Lazy Man often gives us a look into his financial life, so I decided to do the same. I’ll be a little (a lot) more vague than Lazy Man, but will hopefully give you a slightly different viewpoint.
[Editor’s Note: The idea of a midlife financial checkup is an extremely good one. I need to do my own one of these.]
At 43 years old, I’m roughly halfway through what Sam Miller refers to as “this horrible, rotten slog toward rigor mortis”. It seems like this might be a good time to see how I’m progressing. Let’s take a look as some aspects of my financial life.
Employment is a big piece of the financial puzzle. A year ago, when I found myself on the brink of being pushed out of a job I had been at for twenty years, I had my first real encounter with imposter syndrome. What if I wasn’t worth what my current employer was paying me? What if I was 10% overpaid? Or 20%? or 30%? Or what if my particular role wasn’t in demand in my metro area?
A year later, I’m much more confident about my abilities and my future. I went from being a somewhat above average employee at my previous job to being a substantially above average performer at my current gig. Part of this is because the new job allows me to use more of my skills than the old one. Another factor is that my old team had been in place for years and had many high performing veteran employees, whereas my new team was only established a couple of years ago, and is largely staffed with fairly inexperience employees. In essence, I went from being a small fish in a big bowl to a big fish in a somewhat smaller bowl.
My boss is fairly young, and I think he could stay in this role for quite a few years. That bodes well for me, because we have a good relationship, and I like the dynamic he brings to the team. We’re both sports fans – something that really shouldn’t matter, but does allow for pleasant small talk.
There’s no such thing as a sure thing, but I think I’m as well positioned as I could be. Additionally, the new position is allowing my to use my accounting knowledge (which I had never used in my old job), making me more marketable if I have to look for another job.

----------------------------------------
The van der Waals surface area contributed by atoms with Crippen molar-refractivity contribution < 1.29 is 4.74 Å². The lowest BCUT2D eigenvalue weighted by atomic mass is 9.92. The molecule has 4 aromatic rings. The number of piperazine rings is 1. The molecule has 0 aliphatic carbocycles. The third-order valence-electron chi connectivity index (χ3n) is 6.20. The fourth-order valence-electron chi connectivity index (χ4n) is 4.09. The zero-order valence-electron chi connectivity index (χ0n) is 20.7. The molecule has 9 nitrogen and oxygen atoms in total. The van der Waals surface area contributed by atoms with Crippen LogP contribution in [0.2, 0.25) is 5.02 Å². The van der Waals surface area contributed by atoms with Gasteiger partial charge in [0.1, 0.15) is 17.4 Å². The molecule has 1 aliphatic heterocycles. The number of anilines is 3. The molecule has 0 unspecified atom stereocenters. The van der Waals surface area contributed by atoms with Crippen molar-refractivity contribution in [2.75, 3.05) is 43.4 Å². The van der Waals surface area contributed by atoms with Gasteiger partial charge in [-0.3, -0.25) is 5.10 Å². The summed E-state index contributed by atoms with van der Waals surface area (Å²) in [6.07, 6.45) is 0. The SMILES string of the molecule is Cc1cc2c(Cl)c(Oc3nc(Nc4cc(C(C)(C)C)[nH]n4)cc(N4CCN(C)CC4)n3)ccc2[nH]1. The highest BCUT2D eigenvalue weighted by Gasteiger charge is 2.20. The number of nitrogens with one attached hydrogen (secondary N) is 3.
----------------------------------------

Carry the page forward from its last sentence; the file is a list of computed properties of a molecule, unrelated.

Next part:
That’s only half the employment equation, though. My wife is a CPA who works for a large university in the area. She also has substantial experience in public accounting, so she has a lot of marketable experience. Quite honestly, she’d have an easier time finding a job with comparable pay than I would, because while nearly every company needs accountants, not every company needs business analysts.
Immediate cash flow
How are we doing day to day? Are we able to cover our immediate expenses with our income? A lot of people live paycheck to paycheck. Happily, that does not describe us. Despite some heavy expenses (BASP, I’m talking about you), we’re creating positive cash flow – covering our immediate expenses and leaving some left over to invest.
We’ve also had a couple of infusions of cash in the last couple of years – an inheritance from my mom’s estate and then my severance payment from my older employer. Combined, they were the equivalent of a year’s worth of salary for me. Not enough to retire on, but enough to give us financial flexibility. These were one-time blips on the financial radar, but very helpful.
We live on a quiet street in a quickly growing (but still quiet suburb). Since we live in Iowa, this means that housing is more affordable than the coasts or major metro areas. Our house is less than 15 years old, has almost 1500 square feet on the main floor, plus almost 1200 finished square feet in the basement. Additionally, we have an unfinished storage area of about 200 square feet.
We have a 15 year mortgage that we’ll pay off just as the youngest kid graduates from college. The mortgage, interest, and escrow are barely above 10% of our gross wages.